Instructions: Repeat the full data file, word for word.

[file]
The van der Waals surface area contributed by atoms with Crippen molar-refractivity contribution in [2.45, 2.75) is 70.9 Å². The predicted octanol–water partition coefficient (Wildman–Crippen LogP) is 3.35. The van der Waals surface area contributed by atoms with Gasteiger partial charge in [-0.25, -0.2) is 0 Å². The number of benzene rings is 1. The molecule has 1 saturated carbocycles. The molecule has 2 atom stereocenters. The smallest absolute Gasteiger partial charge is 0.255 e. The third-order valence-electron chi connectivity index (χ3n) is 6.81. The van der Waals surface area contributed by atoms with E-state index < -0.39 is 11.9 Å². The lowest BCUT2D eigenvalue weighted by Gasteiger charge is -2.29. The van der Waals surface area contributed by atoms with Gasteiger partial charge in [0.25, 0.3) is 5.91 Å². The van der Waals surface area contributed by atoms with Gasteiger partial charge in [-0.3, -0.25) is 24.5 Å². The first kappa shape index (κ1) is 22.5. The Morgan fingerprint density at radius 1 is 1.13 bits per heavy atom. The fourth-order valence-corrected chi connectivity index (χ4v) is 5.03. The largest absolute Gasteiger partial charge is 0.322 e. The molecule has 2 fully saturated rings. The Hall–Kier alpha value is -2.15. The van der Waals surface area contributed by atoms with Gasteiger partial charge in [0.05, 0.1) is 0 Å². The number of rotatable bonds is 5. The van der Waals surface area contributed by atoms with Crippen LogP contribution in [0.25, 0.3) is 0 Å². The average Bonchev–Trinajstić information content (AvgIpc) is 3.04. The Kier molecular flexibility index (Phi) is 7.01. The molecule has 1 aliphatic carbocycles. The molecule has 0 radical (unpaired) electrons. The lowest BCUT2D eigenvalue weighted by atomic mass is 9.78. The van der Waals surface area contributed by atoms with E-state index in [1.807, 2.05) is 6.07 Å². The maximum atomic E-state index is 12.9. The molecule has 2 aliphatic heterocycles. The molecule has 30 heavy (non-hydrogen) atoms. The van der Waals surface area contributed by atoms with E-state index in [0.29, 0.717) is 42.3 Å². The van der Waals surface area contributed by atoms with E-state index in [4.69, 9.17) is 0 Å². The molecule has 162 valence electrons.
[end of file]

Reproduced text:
The van der Waals surface area contributed by atoms with Crippen molar-refractivity contribution in [2.45, 2.75) is 70.9 Å². The predicted octanol–water partition coefficient (Wildman–Crippen LogP) is 3.35. The van der Waals surface area contributed by atoms with Gasteiger partial charge in [-0.25, -0.2) is 0 Å². The number of benzene rings is 1. The molecule has 1 saturated carbocycles. The molecule has 2 atom stereocenters. The smallest absolute Gasteiger partial charge is 0.255 e. The third-order valence-electron chi connectivity index (χ3n) is 6.81. The van der Waals surface area contributed by atoms with E-state index < -0.39 is 11.9 Å². The lowest BCUT2D eigenvalue weighted by Gasteiger charge is -2.29. The van der Waals surface area contributed by atoms with Gasteiger partial charge in [0.25, 0.3) is 5.91 Å². The van der Waals surface area contributed by atoms with Gasteiger partial charge in [-0.3, -0.25) is 24.5 Å². The first kappa shape index (κ1) is 22.5. The Morgan fingerprint density at radius 1 is 1.13 bits per heavy atom. The fourth-order valence-corrected chi connectivity index (χ4v) is 5.03. The largest absolute Gasteiger partial charge is 0.322 e. The molecule has 2 fully saturated rings. The Hall–Kier alpha value is -2.15. The van der Waals surface area contributed by atoms with Gasteiger partial charge in [0.05, 0.1) is 0 Å². The number of rotatable bonds is 5. The van der Waals surface area contributed by atoms with Crippen LogP contribution in [0.25, 0.3) is 0 Å². The average Bonchev–Trinajstić information content (AvgIpc) is 3.04. The Kier molecular flexibility index (Phi) is 7.01. The molecule has 1 aliphatic carbocycles. The molecule has 0 radical (unpaired) electrons. The lowest BCUT2D eigenvalue weighted by atomic mass is 9.78. The van der Waals surface area contributed by atoms with E-state index in [1.807, 2.05) is 6.07 Å². The maximum atomic E-state index is 12.9. The molecule has 2 aliphatic heterocycles. The molecule has 30 heavy (non-hydrogen) atoms. The van der Waals surface area contributed by atoms with E-state index in [0.29, 0.717) is 42.3 Å². The van der Waals surface area contributed by atoms with E-state index in [4.69, 9.17) is 0 Å². The molecule has 162 valence electrons.